In today’s connected world the management of passwords can be a time consuming chore that is unfortunately a necessary evil. Creating and using strong passwords is a recommended best practice to protect any online account from falling into the wrong hands. With the many data breaches that occurred in 2014 e.g. Target, Home Depot, and Ebay (among others) protecting your online identity remains very important.
In order to assist with managing your passwords and online accounts, I would recommend using a password manager e.g. LastPass, Roboform among others to reduce the number of passwords that you need to remember to only one master password (which should be extremely strong) since it protects your entire online identity.
But how do you create strong passwords before you place them in the password manager? First use a random password generator and then test the strength of the password. How strong should a password be? That depends on what account that password protects, the more sensitive/important the account, the stronger the password should be. Most passwords should take from a few weeks to a few months to crack so that other passwords will be uncovered before yours should your password be stolen along with a large collection of hashed passwords.
Popular and effective password generators are the following:
Update: 6th May 2015:
I have found that the above mentioned password strength tester is now limited to testing passwords of 50 characters (or shorter) in length.
Further advice on generating strong passwords without using a password generator and best practice advice on password management is discussed in the following two short YouTube videos from Sophos:
How to pick a proper password
How to choose a strong password – simple tips for better security
Aside: While I realize that I often mention Sophos blog posts and videos in general, this is simply because I have found their posts or videos very informative yet concise. I try to link to various sources and I do not endorse Sophos’ products or advice over any other source/company.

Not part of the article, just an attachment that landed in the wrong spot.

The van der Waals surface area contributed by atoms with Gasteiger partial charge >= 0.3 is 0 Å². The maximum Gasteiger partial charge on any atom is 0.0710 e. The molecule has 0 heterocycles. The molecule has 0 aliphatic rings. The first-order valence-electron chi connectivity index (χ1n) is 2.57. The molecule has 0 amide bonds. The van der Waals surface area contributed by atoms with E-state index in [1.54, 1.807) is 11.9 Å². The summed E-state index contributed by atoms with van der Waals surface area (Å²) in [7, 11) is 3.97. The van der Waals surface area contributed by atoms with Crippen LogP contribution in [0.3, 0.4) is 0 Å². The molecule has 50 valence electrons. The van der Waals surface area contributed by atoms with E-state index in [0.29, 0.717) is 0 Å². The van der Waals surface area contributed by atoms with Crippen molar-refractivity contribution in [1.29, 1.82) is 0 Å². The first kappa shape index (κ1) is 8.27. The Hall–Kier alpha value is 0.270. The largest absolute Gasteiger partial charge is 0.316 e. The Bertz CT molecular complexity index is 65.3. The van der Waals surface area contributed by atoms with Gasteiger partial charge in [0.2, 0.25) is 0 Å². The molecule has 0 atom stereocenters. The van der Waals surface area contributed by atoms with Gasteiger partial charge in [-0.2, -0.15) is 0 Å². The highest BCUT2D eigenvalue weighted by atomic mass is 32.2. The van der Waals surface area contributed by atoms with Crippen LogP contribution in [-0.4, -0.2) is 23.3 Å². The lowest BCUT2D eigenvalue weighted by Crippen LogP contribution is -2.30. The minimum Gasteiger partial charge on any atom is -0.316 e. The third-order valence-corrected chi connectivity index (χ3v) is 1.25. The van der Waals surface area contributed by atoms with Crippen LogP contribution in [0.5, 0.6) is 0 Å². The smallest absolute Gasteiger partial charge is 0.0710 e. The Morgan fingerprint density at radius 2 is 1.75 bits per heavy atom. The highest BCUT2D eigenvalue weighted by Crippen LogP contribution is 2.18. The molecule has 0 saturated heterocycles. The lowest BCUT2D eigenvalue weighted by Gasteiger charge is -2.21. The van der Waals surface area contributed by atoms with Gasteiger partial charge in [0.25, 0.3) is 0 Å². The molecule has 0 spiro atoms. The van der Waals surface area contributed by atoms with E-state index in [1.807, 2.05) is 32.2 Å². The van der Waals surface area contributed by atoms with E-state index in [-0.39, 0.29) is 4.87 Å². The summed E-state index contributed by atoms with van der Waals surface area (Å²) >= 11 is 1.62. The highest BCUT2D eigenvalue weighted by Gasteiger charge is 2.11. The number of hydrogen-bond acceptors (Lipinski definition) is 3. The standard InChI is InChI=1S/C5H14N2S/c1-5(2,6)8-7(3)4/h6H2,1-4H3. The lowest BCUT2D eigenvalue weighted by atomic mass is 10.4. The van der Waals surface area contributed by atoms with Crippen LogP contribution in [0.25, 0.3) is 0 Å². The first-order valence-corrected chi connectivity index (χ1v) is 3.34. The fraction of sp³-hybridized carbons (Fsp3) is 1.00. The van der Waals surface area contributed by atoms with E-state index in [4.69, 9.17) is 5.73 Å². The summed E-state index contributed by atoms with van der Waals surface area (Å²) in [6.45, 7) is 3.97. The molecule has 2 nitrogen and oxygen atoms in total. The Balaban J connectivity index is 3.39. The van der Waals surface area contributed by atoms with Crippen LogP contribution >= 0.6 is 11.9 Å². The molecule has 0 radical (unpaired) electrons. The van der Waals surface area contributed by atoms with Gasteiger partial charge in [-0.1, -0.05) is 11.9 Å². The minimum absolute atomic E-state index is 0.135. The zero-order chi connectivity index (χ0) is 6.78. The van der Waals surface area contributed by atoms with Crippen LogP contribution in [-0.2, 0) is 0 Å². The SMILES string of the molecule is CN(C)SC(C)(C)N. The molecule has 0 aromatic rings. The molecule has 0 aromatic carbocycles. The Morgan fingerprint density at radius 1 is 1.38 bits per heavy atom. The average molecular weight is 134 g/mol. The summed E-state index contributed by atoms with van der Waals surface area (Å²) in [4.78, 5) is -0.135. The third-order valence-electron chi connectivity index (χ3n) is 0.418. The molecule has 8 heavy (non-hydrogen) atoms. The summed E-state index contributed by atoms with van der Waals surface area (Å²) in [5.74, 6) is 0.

For Microsoft Active Directory (Domain Joined systems):
For corporate systems/Microsoft Active Directory joined PCs, Microsoft’s updated its Local Administrator Password Solution (LAPS) tool in order to make domain joined systems more secure by randomizing the Local Administrator password used for each system (rather than having them all set to the same values or managed manually by your IT staff).
More information on the tool is available here. In addition, a short deployment guide is available here. Other advantages to this tool are (among others) that encrypted (using AES) passwords are transmitted to the Active Directory rather than in plaintext or hashed formats. This tool will also help to mitigate Pass-the-Hash (PtH) attacks.
Going Further Than A Password
Whenever possible you should also use 2 factor authentication. However with 2 factor authentication you should ensure that the online account that supports this type of authentication has the appropriate means of recovering access to your account should you lose your second factor of authentication e.g. your cell phone.
Apple, Google and WordPress are examples of such accounts that offer recovery codes that you can print or save in a secure location to use to access your account should you lose your second factor of authentication. I find such recovery codes ideal since they offer the extra protection of using a second authentication factor while significantly reducing the possibility of locking yourself out of your account should you lose your cell phone. An excellent article detailing the advantages and disadvantages of 2 factor authentication is this Sophos blog post.
As time progresses we may finally obtain some relief from the constant maintenance of our passwords (namely changing the more frequently used or important passwords more often). This should come in the form of the introduction of new and more widely standardized authentication tokens e.g. the USB FIDO tokens that can be used to log into your Google account.
The announcement earlier this year that Microsoft intends to support such tokens for logging into the forthcoming Windows 10 offers a lot of promise for an easier and more standardized means of using a second factor of authentication. In addition, Windows Hello will add biometric authentication (face recognition and fingerprint identification) to Windows 10 which will ease the logon process by removing the need for a password. Biometrics are also more secure than passwords.
With the wider adoption of such technologies and as they become more developed/refined perhaps within the next 5 years we might be able to finally say goodbye to the dreaded practice/topic of password management.